Baptism had been abused in the Medieval Church as a talisman or charm, such that those who were baptised considered themselves immune from God’s judgment. Article 27, by contrast, speaks of the right reception of the sacrament—‘they that receive Baptism rightly are grafted into the Church’. In other words it is not an ‘automatically’ effective sign, anymore than circumcision was an ‘automatically’ effective sign of salvation for Israel. The circumcision of the heart was needed; yet the circumcision of the flesh was the sign of such internal circumcision (Romans 2:29). That Paul compares the inner meaning of circumcision (‘circumcision made without hands’) with the reality of his hearers’ own transition from death to life in the language of baptism is instructive (Colossians 2:11-12). This is primarily the work of God in our lives, and the rightful use of baptism enables faith to be ‘confirmed, and grace increased by virtue of prayer unto God.’ Whenever we witness a baptism, we are reminded of our own baptism, of God’s promises to us, and so our own faith is strengthened and grace increased.

The final sentence of the Article reminds us that the baptism of young children should be retained, as it is most agreeable with the institution of Christ. In contrast to the Anabaptists, the Reformers saw infant baptism as part of Christ’s mandate ‘to make disciples of all nations.’ While it is often claimed that there is no example of infants being baptised in the New Testament, thoughtful readers of the Bible will recognise that Paul has no difficulty in describing ‘all’ of Israel as being baptised into Moses in the cloud and in the sea—infants as well as adults (1 Corinthians 10:2). This would be very misleading language if the apostle considered infants should not be baptised under the new covenant. Indeed, in the same letter, Paul describes the children of even one believer as ‘holy’, as opposed to ‘unclean’ (1 Corinthians 7:14).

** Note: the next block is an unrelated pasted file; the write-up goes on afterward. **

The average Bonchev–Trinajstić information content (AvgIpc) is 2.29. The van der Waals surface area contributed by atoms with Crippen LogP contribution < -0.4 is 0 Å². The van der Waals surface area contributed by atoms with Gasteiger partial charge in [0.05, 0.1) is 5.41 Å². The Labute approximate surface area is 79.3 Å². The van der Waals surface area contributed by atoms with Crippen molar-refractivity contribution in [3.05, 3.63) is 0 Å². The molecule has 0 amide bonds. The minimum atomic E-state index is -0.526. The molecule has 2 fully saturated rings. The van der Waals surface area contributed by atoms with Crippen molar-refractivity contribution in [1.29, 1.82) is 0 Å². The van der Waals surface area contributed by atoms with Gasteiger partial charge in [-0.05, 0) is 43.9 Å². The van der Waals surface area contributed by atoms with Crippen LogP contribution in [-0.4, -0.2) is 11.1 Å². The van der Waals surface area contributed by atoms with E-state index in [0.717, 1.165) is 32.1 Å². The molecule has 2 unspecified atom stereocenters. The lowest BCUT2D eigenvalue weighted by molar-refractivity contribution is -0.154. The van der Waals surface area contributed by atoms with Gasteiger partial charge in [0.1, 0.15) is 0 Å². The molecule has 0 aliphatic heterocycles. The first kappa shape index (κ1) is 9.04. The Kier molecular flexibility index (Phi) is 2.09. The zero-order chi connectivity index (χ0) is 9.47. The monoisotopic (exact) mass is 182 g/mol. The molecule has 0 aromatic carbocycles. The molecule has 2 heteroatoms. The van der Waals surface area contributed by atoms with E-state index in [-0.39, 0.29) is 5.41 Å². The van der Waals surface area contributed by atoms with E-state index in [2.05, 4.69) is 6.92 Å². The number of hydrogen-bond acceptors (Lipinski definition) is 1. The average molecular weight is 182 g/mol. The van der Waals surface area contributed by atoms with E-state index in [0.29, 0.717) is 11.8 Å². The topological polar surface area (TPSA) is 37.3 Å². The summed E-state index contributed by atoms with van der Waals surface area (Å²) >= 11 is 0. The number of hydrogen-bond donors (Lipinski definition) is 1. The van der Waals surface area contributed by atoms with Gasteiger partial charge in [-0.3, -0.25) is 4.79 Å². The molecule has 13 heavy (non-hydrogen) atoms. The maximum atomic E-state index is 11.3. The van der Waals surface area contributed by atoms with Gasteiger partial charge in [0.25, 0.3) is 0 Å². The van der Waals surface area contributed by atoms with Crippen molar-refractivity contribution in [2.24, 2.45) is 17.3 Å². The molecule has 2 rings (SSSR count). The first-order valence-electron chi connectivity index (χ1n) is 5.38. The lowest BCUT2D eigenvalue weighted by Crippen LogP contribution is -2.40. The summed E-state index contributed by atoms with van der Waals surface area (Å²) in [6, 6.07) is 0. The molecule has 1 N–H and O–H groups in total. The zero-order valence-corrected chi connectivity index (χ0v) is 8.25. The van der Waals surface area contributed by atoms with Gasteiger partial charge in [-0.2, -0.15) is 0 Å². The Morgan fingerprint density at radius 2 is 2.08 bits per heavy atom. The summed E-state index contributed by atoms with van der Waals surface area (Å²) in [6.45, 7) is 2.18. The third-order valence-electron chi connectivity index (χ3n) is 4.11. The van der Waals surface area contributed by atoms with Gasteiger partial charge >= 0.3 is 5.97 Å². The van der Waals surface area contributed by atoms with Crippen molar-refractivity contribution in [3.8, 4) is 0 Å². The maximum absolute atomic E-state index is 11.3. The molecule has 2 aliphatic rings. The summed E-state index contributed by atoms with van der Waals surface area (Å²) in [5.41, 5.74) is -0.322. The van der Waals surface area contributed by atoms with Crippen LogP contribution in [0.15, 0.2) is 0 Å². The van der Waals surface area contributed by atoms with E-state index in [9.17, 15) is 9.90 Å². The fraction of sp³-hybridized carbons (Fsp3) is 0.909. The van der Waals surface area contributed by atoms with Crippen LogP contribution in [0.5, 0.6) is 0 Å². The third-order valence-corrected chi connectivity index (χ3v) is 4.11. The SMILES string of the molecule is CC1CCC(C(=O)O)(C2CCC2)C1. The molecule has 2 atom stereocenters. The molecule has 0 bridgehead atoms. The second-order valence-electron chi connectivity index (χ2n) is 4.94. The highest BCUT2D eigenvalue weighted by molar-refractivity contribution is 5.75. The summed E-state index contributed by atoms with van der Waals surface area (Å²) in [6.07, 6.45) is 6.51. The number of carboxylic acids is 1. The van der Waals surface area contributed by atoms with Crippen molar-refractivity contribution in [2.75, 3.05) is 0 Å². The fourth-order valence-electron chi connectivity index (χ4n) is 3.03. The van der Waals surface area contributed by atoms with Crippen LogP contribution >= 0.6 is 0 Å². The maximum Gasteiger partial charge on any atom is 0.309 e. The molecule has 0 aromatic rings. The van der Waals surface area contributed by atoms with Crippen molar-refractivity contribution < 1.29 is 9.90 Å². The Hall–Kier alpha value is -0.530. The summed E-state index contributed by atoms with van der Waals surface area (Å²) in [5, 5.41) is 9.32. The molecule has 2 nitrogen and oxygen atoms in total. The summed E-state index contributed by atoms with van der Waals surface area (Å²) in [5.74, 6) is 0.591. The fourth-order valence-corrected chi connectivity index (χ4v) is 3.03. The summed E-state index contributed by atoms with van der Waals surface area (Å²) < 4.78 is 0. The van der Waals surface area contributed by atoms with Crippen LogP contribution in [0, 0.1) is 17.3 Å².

The promise of God is to us and to our children. They are not in a neutral zone awaiting salvation. They are the Lord’s children. Not bramble bushes waiting to be grafted into the vine, but olive shoots around the table (Psalm 128:3). As surely as Paul’s letter is addressed to the ‘saints’ at Ephesus, so he includes the children of believers within the same salutation (Ephesians 6:1).

It is inconceivable that the new covenant would be less inclusive than the old—quite the contrary. The expansion of God’s salvation to include Jews and Gentiles does not at the same time become more restrictive within the family. That John the Baptist would call upon people to repent and be baptised, lest they come under God’s judgment, suggests no believing Jewish parent would have left their children on the bank to receive God’s wrath, but would have brought them forward to be baptised. Like Joshua, they too would have declared: ‘As for me and my house we will serve the Lord!’ (Joshua 24:15).